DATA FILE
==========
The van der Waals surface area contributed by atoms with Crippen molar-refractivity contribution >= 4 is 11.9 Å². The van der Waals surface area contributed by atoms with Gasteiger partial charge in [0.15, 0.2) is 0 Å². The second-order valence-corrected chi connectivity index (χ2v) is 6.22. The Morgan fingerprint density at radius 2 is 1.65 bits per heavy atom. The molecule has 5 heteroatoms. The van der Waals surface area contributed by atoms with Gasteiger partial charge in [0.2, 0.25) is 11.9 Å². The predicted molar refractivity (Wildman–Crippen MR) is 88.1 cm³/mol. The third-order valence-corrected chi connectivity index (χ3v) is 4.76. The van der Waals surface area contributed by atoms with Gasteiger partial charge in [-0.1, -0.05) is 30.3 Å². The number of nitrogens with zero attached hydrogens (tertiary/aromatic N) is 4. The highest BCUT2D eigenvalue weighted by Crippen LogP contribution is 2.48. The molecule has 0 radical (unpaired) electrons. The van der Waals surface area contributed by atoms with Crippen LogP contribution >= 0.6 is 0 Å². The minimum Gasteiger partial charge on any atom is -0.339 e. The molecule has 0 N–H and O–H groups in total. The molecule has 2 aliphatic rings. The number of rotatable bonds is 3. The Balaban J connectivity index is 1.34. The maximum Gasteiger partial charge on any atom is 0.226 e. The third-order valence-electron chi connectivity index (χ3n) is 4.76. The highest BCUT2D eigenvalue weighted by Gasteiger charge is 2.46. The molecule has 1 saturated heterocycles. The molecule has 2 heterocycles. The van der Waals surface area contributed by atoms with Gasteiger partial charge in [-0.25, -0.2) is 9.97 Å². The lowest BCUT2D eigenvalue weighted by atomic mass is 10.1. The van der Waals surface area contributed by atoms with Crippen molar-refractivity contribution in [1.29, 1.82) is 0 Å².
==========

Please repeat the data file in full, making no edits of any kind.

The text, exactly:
The van der Waals surface area contributed by atoms with Crippen molar-refractivity contribution >= 4 is 11.9 Å². The van der Waals surface area contributed by atoms with Gasteiger partial charge in [0.15, 0.2) is 0 Å². The second-order valence-corrected chi connectivity index (χ2v) is 6.22. The Morgan fingerprint density at radius 2 is 1.65 bits per heavy atom. The molecule has 5 heteroatoms. The van der Waals surface area contributed by atoms with Gasteiger partial charge in [0.2, 0.25) is 11.9 Å². The predicted molar refractivity (Wildman–Crippen MR) is 88.1 cm³/mol. The third-order valence-corrected chi connectivity index (χ3v) is 4.76. The van der Waals surface area contributed by atoms with Gasteiger partial charge in [-0.1, -0.05) is 30.3 Å². The number of nitrogens with zero attached hydrogens (tertiary/aromatic N) is 4. The highest BCUT2D eigenvalue weighted by Crippen LogP contribution is 2.48. The molecule has 0 radical (unpaired) electrons. The van der Waals surface area contributed by atoms with Crippen LogP contribution >= 0.6 is 0 Å². The minimum Gasteiger partial charge on any atom is -0.339 e. The molecule has 0 N–H and O–H groups in total. The molecule has 2 aliphatic rings. The number of rotatable bonds is 3. The Balaban J connectivity index is 1.34. The maximum Gasteiger partial charge on any atom is 0.226 e. The third-order valence-electron chi connectivity index (χ3n) is 4.76. The highest BCUT2D eigenvalue weighted by Gasteiger charge is 2.46. The molecule has 1 saturated heterocycles. The molecule has 2 heterocycles. The van der Waals surface area contributed by atoms with Gasteiger partial charge in [-0.25, -0.2) is 9.97 Å². The lowest BCUT2D eigenvalue weighted by atomic mass is 10.1. The van der Waals surface area contributed by atoms with Crippen molar-refractivity contribution in [1.29, 1.82) is 0 Å².